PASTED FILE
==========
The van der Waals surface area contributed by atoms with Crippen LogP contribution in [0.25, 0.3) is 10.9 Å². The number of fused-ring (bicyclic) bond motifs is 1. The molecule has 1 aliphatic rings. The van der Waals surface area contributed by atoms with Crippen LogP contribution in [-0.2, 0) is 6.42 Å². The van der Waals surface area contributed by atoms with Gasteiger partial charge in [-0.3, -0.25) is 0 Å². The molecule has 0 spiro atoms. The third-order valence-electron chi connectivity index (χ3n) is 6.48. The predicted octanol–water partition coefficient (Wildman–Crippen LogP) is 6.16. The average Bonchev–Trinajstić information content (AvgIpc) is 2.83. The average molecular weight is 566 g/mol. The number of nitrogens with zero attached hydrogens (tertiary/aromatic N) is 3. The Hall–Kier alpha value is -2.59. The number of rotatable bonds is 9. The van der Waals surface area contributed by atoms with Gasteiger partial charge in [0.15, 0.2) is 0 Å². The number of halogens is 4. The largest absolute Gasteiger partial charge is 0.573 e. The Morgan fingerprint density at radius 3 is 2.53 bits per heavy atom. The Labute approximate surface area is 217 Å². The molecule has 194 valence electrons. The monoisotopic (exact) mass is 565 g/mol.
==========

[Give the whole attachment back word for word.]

The van der Waals surface area contributed by atoms with Crippen LogP contribution in [0.25, 0.3) is 10.9 Å². The number of fused-ring (bicyclic) bond motifs is 1. The molecule has 1 aliphatic rings. The van der Waals surface area contributed by atoms with Crippen LogP contribution in [-0.2, 0) is 6.42 Å². The van der Waals surface area contributed by atoms with Gasteiger partial charge in [-0.3, -0.25) is 0 Å². The molecule has 0 spiro atoms. The third-order valence-electron chi connectivity index (χ3n) is 6.48. The predicted octanol–water partition coefficient (Wildman–Crippen LogP) is 6.16. The average Bonchev–Trinajstić information content (AvgIpc) is 2.83. The average molecular weight is 566 g/mol. The number of nitrogens with zero attached hydrogens (tertiary/aromatic N) is 3. The Hall–Kier alpha value is -2.59. The number of rotatable bonds is 9. The van der Waals surface area contributed by atoms with Gasteiger partial charge in [0.15, 0.2) is 0 Å². The number of halogens is 4. The largest absolute Gasteiger partial charge is 0.573 e. The Morgan fingerprint density at radius 3 is 2.53 bits per heavy atom. The Labute approximate surface area is 217 Å². The molecule has 194 valence electrons. The monoisotopic (exact) mass is 565 g/mol.